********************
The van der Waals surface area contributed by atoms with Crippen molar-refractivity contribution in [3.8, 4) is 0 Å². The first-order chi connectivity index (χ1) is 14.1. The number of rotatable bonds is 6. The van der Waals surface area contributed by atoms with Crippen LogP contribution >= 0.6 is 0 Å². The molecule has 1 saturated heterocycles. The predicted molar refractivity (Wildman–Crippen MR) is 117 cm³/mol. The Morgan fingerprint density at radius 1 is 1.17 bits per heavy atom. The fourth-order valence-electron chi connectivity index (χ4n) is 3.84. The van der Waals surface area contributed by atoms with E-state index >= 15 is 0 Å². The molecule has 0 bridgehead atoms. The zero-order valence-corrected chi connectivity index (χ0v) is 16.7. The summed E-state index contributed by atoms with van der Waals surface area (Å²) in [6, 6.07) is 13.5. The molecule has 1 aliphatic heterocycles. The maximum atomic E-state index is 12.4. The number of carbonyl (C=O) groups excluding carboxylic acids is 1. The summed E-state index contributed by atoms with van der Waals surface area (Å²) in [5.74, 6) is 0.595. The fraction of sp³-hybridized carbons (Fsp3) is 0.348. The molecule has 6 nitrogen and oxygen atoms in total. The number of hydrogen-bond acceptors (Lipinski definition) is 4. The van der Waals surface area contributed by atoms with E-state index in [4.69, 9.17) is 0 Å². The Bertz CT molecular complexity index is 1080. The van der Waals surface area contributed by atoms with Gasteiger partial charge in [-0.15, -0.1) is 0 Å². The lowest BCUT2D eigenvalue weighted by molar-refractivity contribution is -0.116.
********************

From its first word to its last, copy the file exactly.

The van der Waals surface area contributed by atoms with Crippen molar-refractivity contribution in [3.8, 4) is 0 Å². The first-order chi connectivity index (χ1) is 14.1. The number of rotatable bonds is 6. The van der Waals surface area contributed by atoms with Crippen LogP contribution >= 0.6 is 0 Å². The molecule has 1 saturated heterocycles. The predicted molar refractivity (Wildman–Crippen MR) is 117 cm³/mol. The Morgan fingerprint density at radius 1 is 1.17 bits per heavy atom. The fourth-order valence-electron chi connectivity index (χ4n) is 3.84. The van der Waals surface area contributed by atoms with E-state index >= 15 is 0 Å². The molecule has 0 bridgehead atoms. The zero-order valence-corrected chi connectivity index (χ0v) is 16.7. The summed E-state index contributed by atoms with van der Waals surface area (Å²) in [6, 6.07) is 13.5. The molecule has 1 aliphatic heterocycles. The maximum atomic E-state index is 12.4. The number of carbonyl (C=O) groups excluding carboxylic acids is 1. The summed E-state index contributed by atoms with van der Waals surface area (Å²) in [5.74, 6) is 0.595. The fraction of sp³-hybridized carbons (Fsp3) is 0.348. The molecule has 6 nitrogen and oxygen atoms in total. The number of hydrogen-bond acceptors (Lipinski definition) is 4. The van der Waals surface area contributed by atoms with E-state index in [4.69, 9.17) is 0 Å². The Bertz CT molecular complexity index is 1080. The van der Waals surface area contributed by atoms with Gasteiger partial charge in [-0.15, -0.1) is 0 Å². The lowest BCUT2D eigenvalue weighted by molar-refractivity contribution is -0.116.